A Penitent Blogger

Mindful of my imperfections, seeking to know Truth more deeply and to live Love more fully.

Quid sum miser tunc dicturus? Quem patronum rogaturus? Cum vix iustus sit securus?
Recordare, Iesu pie, Quod sum causa tuae viae: Ne me perdas illa die...

Monday, October 17, 2005


Some people freak out over doubts.

After all, if we are “justified by faith” as St. Paul says, what happens if we have doubts?

How can we measure up to the standard set forth in today’s first reading (Romans 4:20-25)?

Abraham did not doubt God’s promise in unbelief;
rather, he was empowered by faith
and gave glory to God
and was fully convinced
that what God had promised
he was also able to do.
That is why it was credited to him
as righteousness.

But what about those of us who are not free of doubts?

To begin with, we mean different things when we use the word “doubt.”

First, there is the “doubt” that is practically the same as denial - “I doubt this” and “I doubt that” – a doubt that (at best) leans against giving assent. This kind of doubt is incompatible with faith, which necessarily involves the giving of assent.

Then, there is the “doubt” of an intellectual no-man’s land – “I’m struggling with doubts” -- in which a person is unable to give the assent of faith. Sometimes it is because the person lacks information, sometimes it is because they are being confused by contrary ideas, sometimes it is simply because God’s gift of faith has not yet come to fruition within them, and sometimes (most dangerously) the person actually chooses not to move forward.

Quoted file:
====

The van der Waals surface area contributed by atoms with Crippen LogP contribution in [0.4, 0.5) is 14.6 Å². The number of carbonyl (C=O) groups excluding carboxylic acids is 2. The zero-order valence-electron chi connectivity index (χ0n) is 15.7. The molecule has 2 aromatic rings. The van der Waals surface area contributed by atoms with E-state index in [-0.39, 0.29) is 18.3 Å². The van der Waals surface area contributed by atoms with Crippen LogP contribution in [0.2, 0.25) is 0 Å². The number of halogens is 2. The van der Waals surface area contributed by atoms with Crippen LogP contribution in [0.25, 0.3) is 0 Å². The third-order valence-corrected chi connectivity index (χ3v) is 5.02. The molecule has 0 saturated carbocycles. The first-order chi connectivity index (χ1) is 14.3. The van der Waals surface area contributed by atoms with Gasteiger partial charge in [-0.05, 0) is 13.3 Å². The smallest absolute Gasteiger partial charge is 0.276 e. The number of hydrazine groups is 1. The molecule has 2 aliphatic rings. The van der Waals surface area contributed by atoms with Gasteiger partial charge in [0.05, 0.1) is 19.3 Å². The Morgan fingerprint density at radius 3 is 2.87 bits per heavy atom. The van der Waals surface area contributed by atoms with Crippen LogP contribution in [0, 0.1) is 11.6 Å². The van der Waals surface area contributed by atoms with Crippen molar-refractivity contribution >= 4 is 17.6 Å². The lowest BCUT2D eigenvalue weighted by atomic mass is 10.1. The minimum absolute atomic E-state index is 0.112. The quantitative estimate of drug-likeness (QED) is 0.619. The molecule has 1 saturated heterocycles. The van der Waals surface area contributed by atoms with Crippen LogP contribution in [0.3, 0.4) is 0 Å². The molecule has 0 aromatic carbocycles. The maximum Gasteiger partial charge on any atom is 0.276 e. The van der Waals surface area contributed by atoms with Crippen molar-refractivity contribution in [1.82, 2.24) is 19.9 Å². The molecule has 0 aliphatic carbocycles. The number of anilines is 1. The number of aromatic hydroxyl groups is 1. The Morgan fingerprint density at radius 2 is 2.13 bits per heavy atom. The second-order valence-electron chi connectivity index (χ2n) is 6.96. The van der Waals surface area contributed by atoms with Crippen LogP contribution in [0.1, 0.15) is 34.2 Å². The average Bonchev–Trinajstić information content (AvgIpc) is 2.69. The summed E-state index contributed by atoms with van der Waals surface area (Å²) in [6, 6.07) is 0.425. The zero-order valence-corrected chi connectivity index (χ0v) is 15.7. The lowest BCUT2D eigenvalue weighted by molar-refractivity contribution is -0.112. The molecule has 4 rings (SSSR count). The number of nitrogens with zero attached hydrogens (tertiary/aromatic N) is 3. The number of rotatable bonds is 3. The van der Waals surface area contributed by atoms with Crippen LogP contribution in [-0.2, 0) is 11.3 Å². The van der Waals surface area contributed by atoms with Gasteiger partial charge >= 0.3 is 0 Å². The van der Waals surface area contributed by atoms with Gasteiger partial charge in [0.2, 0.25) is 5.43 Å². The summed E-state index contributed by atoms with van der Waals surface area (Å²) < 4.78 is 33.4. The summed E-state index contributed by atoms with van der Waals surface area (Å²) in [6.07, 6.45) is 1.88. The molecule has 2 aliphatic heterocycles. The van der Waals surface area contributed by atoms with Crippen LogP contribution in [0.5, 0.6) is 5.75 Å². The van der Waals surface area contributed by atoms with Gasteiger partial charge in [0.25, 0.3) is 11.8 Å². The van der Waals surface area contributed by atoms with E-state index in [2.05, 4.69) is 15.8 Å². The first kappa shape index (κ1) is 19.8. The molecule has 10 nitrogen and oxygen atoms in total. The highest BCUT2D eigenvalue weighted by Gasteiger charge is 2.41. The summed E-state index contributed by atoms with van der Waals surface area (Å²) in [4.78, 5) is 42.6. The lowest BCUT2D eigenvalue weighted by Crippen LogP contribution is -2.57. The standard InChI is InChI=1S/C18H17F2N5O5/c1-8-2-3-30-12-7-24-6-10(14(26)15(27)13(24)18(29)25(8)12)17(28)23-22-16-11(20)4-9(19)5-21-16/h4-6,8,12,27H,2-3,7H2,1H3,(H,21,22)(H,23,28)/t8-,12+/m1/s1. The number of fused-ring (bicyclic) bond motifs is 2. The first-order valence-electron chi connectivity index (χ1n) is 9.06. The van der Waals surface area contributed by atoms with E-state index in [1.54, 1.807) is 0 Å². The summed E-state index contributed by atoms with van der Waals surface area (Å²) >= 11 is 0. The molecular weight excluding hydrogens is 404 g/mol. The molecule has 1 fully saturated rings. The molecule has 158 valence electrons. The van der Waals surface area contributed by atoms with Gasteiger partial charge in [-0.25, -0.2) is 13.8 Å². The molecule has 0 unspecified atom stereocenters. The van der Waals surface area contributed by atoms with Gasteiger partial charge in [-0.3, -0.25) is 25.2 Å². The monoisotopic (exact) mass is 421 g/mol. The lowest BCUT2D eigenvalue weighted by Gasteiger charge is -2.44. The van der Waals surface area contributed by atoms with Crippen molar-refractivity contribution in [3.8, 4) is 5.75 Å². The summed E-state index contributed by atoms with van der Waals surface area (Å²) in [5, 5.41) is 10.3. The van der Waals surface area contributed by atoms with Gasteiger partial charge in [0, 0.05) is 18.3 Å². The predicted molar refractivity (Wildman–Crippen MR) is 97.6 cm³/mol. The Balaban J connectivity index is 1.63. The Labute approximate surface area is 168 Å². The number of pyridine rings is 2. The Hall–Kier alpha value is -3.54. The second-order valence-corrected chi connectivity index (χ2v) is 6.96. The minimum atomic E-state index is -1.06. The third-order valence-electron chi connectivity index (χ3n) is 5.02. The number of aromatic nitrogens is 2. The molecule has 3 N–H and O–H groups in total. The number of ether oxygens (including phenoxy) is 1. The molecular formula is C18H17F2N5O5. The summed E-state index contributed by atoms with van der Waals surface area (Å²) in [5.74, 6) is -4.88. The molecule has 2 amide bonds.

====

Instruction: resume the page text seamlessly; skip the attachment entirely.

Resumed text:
For many, this time of “doubts” is but a transition to faith, but if it does not lead to faith, the person stays in darkness.

Finally, there are the “doubts” of passing, contrary thoughts – “but what if...?” – temptations to unbelief that just pop into our minds. Perhaps it is the work of the Tempter; perhaps it is just concupiscence. In such cases, the greatest danger can be to panic, or otherwise to dwell too long on such thoughts.

Even Abraham would not have been exempt from these thoughts, but Abraham was absolutely firm in his assent to the truths that God revealed to him.

This itself was the work of God’s grace – a grace extended to us even more wonderfully in and through our Lord and Savior Jesus Christ.

We deal with doubts best in the same way we are to live our Christian life: to immerse ourselves in the teaching of Christ that we have received, to open ourselves to God’s grace (especially in the Sacraments), and to pray always for an ever-deeper faith.